March 19, 2012
What Kind Of Cloud Is That?
RedOrbit.com Meteorologist Joshua Kelly
Have you ever looked up in the sky and wondered what all those different types of clouds actually are? Well to be exact there is a cloud for every type of weather event.
When high pressure is to the east of a viewing place, the most common types of clouds to find are the Cumulus family of clouds.
There are several types of cumulus clouds ranging from Cumulus — which have the appearance of small marshmallows — to the middle sized vertical extent clouds called towering Cumulus clouds, and the big cumulus cloud of the family which is the Cumulus-nimbus cloud.
All three of these clouds are responsible for different weather types. The cumulus cloud is referred to as a fair weather cloud and the towering cumulus cloud can produce precipitation and also over water it can create waterspouts. The cumulus-nimbus cloud is responsible for severe weather including hail, tornadoes, damaging winds and heavy rain along with snow in the winter, this is referred to as the known event called Thunder-snow.
The next family of clouds that we are talking about is the Alto clouds. The word alto means mid-level clouds. These clouds are located 6,500-18,000ft above the ground. The Alto clouds are mostly made up of frozen ice particles due to the fact that the temperatures at that height are well below freezing.
Some names of these types of clouds include the alto-stratus and alto-cumulus. The difference between these clouds is in the appearance. The alto-stratus will be uniform looking with a solid blanket-like appearance, while the alto-cumulus is going to look like the marshmallow cumulus clouds from below, however because they are higher in the sky they will appear smaller.
The third family of clouds is the cirrus clouds, these clouds are found usually between 18,000ft and above. The temperatures at this level makes these clouds from ice crystals.
This cloud family has three types that fit into it. The first are cirrus clouds. These are best represented as the clouds way up in the sky that have a wispy appearance to them. The second one is the cirro-cumulus, and again just like the other cumulus clouds these clouds have a marshmallow appearance to them but are very small in size because of their height in the sky and the lack of moisture that they hold. The third one is the cirro-stratus clouds and just like the other stratus clouds these clouds are high up in the sky and represent a blanket appearance to the sky.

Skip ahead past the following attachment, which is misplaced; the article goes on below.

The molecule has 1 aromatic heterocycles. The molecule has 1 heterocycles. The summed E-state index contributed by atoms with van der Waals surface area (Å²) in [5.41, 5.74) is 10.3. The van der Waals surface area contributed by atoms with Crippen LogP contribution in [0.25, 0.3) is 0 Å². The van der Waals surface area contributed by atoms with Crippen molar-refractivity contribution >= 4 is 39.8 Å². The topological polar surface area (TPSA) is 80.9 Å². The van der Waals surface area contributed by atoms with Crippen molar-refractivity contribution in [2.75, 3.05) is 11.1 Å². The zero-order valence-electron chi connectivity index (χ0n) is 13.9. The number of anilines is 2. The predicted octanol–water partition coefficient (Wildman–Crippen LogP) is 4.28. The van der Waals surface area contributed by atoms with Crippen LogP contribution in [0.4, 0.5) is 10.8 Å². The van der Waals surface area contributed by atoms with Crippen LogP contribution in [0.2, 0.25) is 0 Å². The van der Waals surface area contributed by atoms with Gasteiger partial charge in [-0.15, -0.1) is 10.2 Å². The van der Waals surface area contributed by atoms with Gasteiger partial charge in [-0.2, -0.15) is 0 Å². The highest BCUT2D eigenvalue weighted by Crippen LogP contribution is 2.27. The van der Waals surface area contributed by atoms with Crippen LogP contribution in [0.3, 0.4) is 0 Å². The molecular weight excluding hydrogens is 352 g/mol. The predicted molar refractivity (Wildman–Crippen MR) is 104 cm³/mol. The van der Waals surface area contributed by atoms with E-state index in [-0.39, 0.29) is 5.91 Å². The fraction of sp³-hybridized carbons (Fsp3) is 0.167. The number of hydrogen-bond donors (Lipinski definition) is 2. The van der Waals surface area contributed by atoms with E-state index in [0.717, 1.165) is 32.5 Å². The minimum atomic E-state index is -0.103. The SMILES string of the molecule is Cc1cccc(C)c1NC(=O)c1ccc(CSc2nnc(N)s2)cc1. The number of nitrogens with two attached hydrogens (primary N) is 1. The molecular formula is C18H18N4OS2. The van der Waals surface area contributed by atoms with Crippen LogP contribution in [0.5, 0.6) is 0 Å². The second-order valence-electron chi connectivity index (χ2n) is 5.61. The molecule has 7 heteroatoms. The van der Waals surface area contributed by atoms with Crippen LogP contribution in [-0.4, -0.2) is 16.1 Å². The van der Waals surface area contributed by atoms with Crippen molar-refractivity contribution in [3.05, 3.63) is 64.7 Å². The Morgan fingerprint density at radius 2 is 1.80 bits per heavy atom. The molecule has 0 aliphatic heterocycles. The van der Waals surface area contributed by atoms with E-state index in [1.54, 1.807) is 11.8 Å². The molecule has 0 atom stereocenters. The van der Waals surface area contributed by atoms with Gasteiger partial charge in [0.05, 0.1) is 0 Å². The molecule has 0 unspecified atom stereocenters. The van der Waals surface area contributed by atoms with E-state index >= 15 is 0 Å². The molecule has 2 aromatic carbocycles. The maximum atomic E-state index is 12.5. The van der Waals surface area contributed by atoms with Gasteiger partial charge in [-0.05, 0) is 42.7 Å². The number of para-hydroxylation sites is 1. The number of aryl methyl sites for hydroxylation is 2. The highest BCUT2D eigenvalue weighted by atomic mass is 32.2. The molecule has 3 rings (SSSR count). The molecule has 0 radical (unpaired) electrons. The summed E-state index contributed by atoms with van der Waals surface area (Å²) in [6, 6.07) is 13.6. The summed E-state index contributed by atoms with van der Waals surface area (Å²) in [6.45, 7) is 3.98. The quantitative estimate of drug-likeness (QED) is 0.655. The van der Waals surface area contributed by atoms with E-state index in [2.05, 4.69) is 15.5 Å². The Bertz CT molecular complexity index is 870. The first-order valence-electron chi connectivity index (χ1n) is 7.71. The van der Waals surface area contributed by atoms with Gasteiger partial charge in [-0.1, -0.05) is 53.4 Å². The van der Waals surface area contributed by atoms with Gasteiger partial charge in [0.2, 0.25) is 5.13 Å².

Lastly, there are clouds that fit under the term “special clouds.” These types of clouds include the roll clouds, lenticular clouds, gust front, wall clouds, funnel clouds, mammatus clouds.
Roll clouds are clouds that have a rolling appearance to them as they approach you. You can watch them roll horizontally through the sky.
The lenticular clouds are very common on the non-windward side of mountains, referred to as the leeward side. These clouds are created by strong winds trying to make it over the mountain. They pile up on top of each other and make what many people call the UFO´s of the clouds.
The next type of cloud deals with thunderstorms and they are called the gust front clouds. They are very dark in color and represent a sudden increase in winds. It is not uncommon for one of these clouds to come through during a thunderstorm and make the winds go from 0-70mph or stronger in a very short time.
The next two types of clouds are found within a super-cell severe thunderstorm. They are called the wall clouds and funnel clouds. The best way to see these is to think of it like this: The Tornado when it´s on the ground it is connected to a bigger cloud above it. That is the funnel cloud. Also you see the funnel cloud right before the tornado hits the ground. Above the funnel cloud, a more massive rotating cloud in the sky is the wall cloud, which leads to the funnel cloud that leads to the tornado on the ground. All three of these work together in the complex life of tornadoes.
The last type of cloud is called the mammatus clouds and these clouds are found on the outer edge of the thunderstorm and have a very bumpy texture to them and are made by the air rapidly sinking on the outer edge of the thunderstorm. When these clouds are around many people get a false sense that a tornado is about to form. The best way to identify these types of clouds is to think of many balloons sinking down to the earth and you are looking at the top of the balloons.